Originally published on Wed October 12, 2011 5:42 pm
Rep. Tim Huelskamp (R-Kan.) and billionaire Warren Buffett have been involved in a cordial back-and-forth about Buffett's now-famous New York Times op-ed in which he implored the government to raise his taxes.
The United States Supreme Court wrestled on Wednesday with a case testing whether some 700,000 people arrested each year on minor charges can be subject to automatic strip searches when taken to jail. Specifically, the issue the justices grappled with was whether jail authorities need some reasonable suspicion to conduct that kind of a search.
Congress approved with bipartisan support Wednesday much-delayed free trade agreements with South Korea, Colombia and Panama. The Obama administration and supporters in Congress have labeled these agreements jobs bills, though there are questions about how many jobs will really be created.
When Bill Lane, the Washington director for the heavy equipment maker Caterpillar, looks at the three trade deals, he sees opportunity.
One day after the U.S. outlined an assassination plot allegedly linked to the Iranian military, a host of U.S. officials began making angry calls for tough action in response.
But what kind of action might that be? The U.S. has been imposing sanctions against Iran ever since U.S. diplomats were seized following the 1979 Islamic revolution. And analysts say they do not expect a U.S. military response.
At last night's GOP presidential debate in New Hampshire, Newt Gingrich condemned the government's latest effort to discourage men from routinely getting blood tests for prostate cancer by citing the views of Dr. Andrew von Eschenbach.
Gingrich stressed some of von Eschenbach's prestigious bona fides, including heading the National Cancer Institute and practicing at one of the country's major cancer centers.
The hits keep coming for Rupert Murdoch's News Corporation: While the company is still dealing with the consequences of its phone hacking scandal in the U.K., yesterday the publisher of The Wall Street Journal's European edition stepped down.
Today on All Things Considered, Alisha Niehaus of the Girl Scouts of America talks to host Guy Raz about a big update: for the first time in a quarter-century, they've updated the badges that Scouts can earn.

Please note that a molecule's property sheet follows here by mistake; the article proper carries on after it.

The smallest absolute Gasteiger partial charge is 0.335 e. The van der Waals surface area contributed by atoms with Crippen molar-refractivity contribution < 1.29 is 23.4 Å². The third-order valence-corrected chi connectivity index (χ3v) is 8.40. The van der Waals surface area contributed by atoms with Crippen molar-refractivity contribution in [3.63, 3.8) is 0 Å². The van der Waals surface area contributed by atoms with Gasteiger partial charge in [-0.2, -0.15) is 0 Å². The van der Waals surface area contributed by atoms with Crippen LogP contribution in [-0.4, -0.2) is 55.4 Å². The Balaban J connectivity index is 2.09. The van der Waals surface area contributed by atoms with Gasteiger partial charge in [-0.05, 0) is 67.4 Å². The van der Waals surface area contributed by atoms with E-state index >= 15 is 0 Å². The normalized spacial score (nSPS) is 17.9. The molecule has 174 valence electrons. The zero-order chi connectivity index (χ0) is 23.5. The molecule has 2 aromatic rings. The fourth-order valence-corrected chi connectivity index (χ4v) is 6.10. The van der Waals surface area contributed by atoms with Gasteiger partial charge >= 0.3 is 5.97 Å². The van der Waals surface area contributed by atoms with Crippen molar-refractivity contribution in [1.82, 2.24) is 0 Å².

It started when Shawnee County District Attorney Chad Taylor announced that a 10 percent budget cut would force him to end his office's prosecution of misdemeanor cases, almost half of which last year were domestic battery cases.
Scientists have used DNA lurking inside the teeth of medieval Black Death victims to figure out the entire genetic code of the deadly bacterium that swept across Europe more than 600 years ago, killing an estimated half of the population.
The researchers didn't find any genetic feature that could explain why the plague was so virulent, according to a report just published in the journal Nature.
A tiny portion of a secret cable released last month by WikiLeaks is just now making its way to the United States. In the Sept. 2009 cable, U.S. Ambassador to Japan John Roos tells the Obama administration that Japan doesn't think it's a good idea for President Obama to visit Hiroshima or to apologize for using an atomic bomb on two Japanese cities during World War II.
The contents of the cable were reported back in September by The Japan Times and ABC News picked it up, today.
GOP presidential hopeful Jon Huntsman says he's the most qualified Republican in the White House race, thanks to his background as governor of Utah, a corporate executive, and as U.S. Ambassador to China. But if Huntsman had lived out his youthful ambition, he would have been none of those things.
"My initial passion in life was to be a rock-and-roll musician," Huntsman told graduates at the University of South Carolina in May.
Originally published on Wed October 12, 2011 12:22 pm
The alleged plot by two Iranians to kill Saudi Arabia's ambassador to the United States, which U.S. investigators say had the support of some "factions" within Iran's government, marks a "dangerous escalation" in that nation's support for terrorism, Secretary of State Hillary Rodham Clinton said this morning.
For a long time, the Irish economy airline Ryanair has been the leader in slashing costs. It's also been known as the airline that made the current nickle-and-dime model of charging for food and carry-on luggage popular.
At one point last year, Ryanair briefly considered charging passengers to use the toilet. Now, Ryanair chief Michael O'Leary has put another cost-saving plan on the table: Removing two of the three on-board lavatories to make room for more seats.